Part II: 2. Overall, do you agree with the descriptions of the types of natural inputs and, in particular, do you agree with the definition of natural resource residuals?
No opinion. The list of non-fuel energy inputs in Table 3.2.2 is not complete. You should change the last item from "other heat energy" to be "other electricity and heat energy". This is because you could also have electricity from salinity differences (I am sure that there are others that I haven''t thought of as well). This would affect Table 3.4.1 as well. In Table 3.2.3, I assume that "gross ore" is referring to coal and then you have crude oil and raw natural gas. What about non-conventional oils such as oil sands, oil shale, etc.? Also, what about natural gas liquids - when you say "raw" natural gas, does that mean before the NGL''s are removed? Paragraph 48. list is not exhaustive, suggest changing to "Non-fuel energy inputs are classified by different energy sources such as, but not limited to, solar energy, hydropower, wind energy, wave energy and geothermal energy.
  Part II: 3. Overall, do you agree with the proposed treatment of cultivated biological resources for the central framework as described in Section 3.2 and the proposed exception for EW-MFA purposes as described in Section 3.6?
No opinion.
  Part II: 4. Overall, do you agree that the discussion on solid waste in section 3.2 reflects the relevant considerations for the definition of solid waste?
No opinion.
  Part II: 5. Overall, do you agree that the actual physical flows of goods sent abroad for processing should be recorded in the central framework?
No opinion.
  Part III: Any additional comments including those of a more technical nature
I assume that you are recommending the use of joules on a net calorific value basis since this is what is recommended in IRES (recommendation 4.36 on page 15). It is important to be clear on this. I suggest that you clarify this in SEEA paragraphs 8, 48, 87 and especially 134. You might also want to explain the difference between the use of net/gross in energy statistics (for calorific values) and the net/gross for SEEA when you are referring to the physical flows (paragraphs 95-101). Paragraph 138 – in the examples it should be "petroleum products" and not just petroleum. Also, "wood fuel" should be "fuelwood". Paragraph 160 is confusing. Are you saying that IRES final consumption is a broader measure than use in the SEEA? That doesn''t seem right. Paragraph 161 – not clear what the "which" is referring to – better to change to "Similarly, energy accounts, which consistently use national accounts classifications and definitions, can be seen as a re-organization and supplement to the energy statistics and balances". Paragraph 163 – change to "Since one of the main purposes of energy accounts is to link physical and monetary data in a consistent way, this leads to different definitions and a different organisation of the energy data so that it can be aligned with the monetary data in the national accounts."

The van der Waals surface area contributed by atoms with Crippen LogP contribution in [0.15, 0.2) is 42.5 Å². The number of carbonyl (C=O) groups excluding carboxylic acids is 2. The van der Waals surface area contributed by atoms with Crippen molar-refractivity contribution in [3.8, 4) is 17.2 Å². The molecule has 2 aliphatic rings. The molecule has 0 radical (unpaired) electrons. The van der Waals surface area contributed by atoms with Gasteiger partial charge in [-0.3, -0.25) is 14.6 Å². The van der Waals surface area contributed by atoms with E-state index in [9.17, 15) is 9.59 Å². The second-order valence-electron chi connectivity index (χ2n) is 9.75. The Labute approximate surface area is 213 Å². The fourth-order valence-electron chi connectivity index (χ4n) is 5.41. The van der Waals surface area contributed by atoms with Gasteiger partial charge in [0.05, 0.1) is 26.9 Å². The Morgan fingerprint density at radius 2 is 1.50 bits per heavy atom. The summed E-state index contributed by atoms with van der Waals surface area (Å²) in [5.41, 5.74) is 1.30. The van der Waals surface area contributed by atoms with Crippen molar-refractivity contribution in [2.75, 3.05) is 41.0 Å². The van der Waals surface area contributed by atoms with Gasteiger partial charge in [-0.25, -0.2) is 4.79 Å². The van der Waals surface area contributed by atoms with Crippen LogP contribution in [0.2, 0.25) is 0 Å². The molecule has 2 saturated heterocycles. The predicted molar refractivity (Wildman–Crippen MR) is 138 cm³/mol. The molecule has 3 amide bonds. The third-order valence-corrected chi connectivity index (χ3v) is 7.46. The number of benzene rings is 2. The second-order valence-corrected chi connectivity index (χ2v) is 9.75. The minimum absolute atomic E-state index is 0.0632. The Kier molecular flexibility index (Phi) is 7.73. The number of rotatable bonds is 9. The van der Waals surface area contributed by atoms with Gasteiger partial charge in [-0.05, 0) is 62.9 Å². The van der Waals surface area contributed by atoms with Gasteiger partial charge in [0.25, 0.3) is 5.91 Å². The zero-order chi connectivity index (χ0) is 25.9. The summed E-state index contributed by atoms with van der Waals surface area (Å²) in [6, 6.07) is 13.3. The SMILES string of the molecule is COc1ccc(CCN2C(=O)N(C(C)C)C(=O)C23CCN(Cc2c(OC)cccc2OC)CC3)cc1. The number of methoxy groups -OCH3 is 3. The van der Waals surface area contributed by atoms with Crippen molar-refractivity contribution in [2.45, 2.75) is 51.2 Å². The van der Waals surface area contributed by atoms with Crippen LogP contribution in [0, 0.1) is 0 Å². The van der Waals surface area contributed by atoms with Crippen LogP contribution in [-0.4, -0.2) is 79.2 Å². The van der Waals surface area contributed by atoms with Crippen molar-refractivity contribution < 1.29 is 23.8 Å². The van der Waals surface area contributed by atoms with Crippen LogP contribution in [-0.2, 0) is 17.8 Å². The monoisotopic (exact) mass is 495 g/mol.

03/08/2011U.S. Bureau of Economic AnalysisPart I: Any comments on the structure of the chapter, the balance of material and the coverage of the chapter including any thoughts on missing content.
The structure and balance is generally good. We have the following comments regarding structure and readability: 1. Key terms have different meanings at different points in the text. For example, §81 is intended to be the definition of "air emissions," but §206 gives a second description of air emissions that is different to the definition in §81. (In §81 air emissions must be "pollutants," whereas in §206 they do not.) This is confusing. We suggest that all relevant terms are defined once in the text, and that all subsequent references to the term refer back to the paragraph in which the original definition is made. 2. Subject matter requires consolidation. Section 3.3.4 addresses goods for processing, but this subject also appears in §152-153. We have the following additional comment on missing content: 1. The residence principle needs to be expounded further. If the residence principle is the same at that used in the SNA 2008 and BPM6 then this should be stated. In addition, the boundary between residents and non-residents should be described in detail, as in SNA2008 §4.15, so that a third party can use the SEEA manual to distinguish between residents and non-residents. The more difficult borderline cases need to be discussed by way of example. For instance, §106 should discuss the case in which the vehicle never returns to the owner''s country of residence. In this case the SNA-consistent treatment is to pro-rate the emissions between the territories of operation (see SNA2008 §26.35). 2. The examples given in §106 should also state that the resident country reports a corresponding import of fuel in its physical flow accounts, which would be in accordance with the "material balance principle" described in §25 (that is, all material inflows to an economy are equal to outflows and accumulation.)
  Part II: 1. Overall, do you agree that Table 3.2.1 correctly presents the main flows that need to be taken into account in physical flow accounting?
Yes.
  Part II: 2. Overall, do you agree with the descriptions of the types of natural inputs and, in particular, do you agree with the definition of natural resource residuals?
No [detailed comments attached]
 Chapter3-USA.pdf;   
  Part II: 3. Overall, do you agree with the proposed treatment of cultivated biological resources for the central framework as described in Section 3.2 and the proposed exception for EW-MFA purposes as described in Section 3.6?